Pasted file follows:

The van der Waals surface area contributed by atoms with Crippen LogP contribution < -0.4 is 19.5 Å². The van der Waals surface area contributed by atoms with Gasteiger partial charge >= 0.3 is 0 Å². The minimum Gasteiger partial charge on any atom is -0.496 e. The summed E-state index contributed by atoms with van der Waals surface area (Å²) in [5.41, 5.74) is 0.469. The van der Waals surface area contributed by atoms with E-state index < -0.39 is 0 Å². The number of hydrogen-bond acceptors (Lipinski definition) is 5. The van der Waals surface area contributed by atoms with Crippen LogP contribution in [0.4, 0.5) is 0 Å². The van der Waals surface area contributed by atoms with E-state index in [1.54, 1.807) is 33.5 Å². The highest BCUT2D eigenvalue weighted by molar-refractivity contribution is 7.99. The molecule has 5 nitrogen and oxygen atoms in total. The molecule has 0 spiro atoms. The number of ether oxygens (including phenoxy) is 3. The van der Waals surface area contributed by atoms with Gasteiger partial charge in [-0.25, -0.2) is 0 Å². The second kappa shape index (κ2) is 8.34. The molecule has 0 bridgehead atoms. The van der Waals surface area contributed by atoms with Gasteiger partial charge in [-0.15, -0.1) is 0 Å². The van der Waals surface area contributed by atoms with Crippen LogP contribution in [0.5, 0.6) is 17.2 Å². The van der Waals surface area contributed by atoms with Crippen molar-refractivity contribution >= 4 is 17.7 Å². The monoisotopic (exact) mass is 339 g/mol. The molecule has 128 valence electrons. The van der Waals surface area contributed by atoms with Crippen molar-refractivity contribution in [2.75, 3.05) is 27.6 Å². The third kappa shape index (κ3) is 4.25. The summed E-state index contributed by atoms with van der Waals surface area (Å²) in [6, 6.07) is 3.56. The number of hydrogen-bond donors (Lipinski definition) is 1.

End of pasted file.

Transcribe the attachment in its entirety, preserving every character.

The van der Waals surface area contributed by atoms with Crippen LogP contribution < -0.4 is 19.5 Å². The van der Waals surface area contributed by atoms with Gasteiger partial charge >= 0.3 is 0 Å². The minimum Gasteiger partial charge on any atom is -0.496 e. The summed E-state index contributed by atoms with van der Waals surface area (Å²) in [5.41, 5.74) is 0.469. The van der Waals surface area contributed by atoms with E-state index < -0.39 is 0 Å². The number of hydrogen-bond acceptors (Lipinski definition) is 5. The van der Waals surface area contributed by atoms with Crippen LogP contribution in [0.4, 0.5) is 0 Å². The van der Waals surface area contributed by atoms with E-state index in [1.54, 1.807) is 33.5 Å². The highest BCUT2D eigenvalue weighted by molar-refractivity contribution is 7.99. The molecule has 5 nitrogen and oxygen atoms in total. The molecule has 0 spiro atoms. The number of ether oxygens (including phenoxy) is 3. The van der Waals surface area contributed by atoms with Gasteiger partial charge in [-0.25, -0.2) is 0 Å². The second kappa shape index (κ2) is 8.34. The molecule has 0 bridgehead atoms. The van der Waals surface area contributed by atoms with Gasteiger partial charge in [-0.15, -0.1) is 0 Å². The van der Waals surface area contributed by atoms with Crippen LogP contribution in [0.5, 0.6) is 17.2 Å². The van der Waals surface area contributed by atoms with Crippen molar-refractivity contribution >= 4 is 17.7 Å². The monoisotopic (exact) mass is 339 g/mol. The molecule has 128 valence electrons. The van der Waals surface area contributed by atoms with Crippen molar-refractivity contribution in [2.75, 3.05) is 27.6 Å². The third kappa shape index (κ3) is 4.25. The summed E-state index contributed by atoms with van der Waals surface area (Å²) in [6, 6.07) is 3.56. The number of hydrogen-bond donors (Lipinski definition) is 1.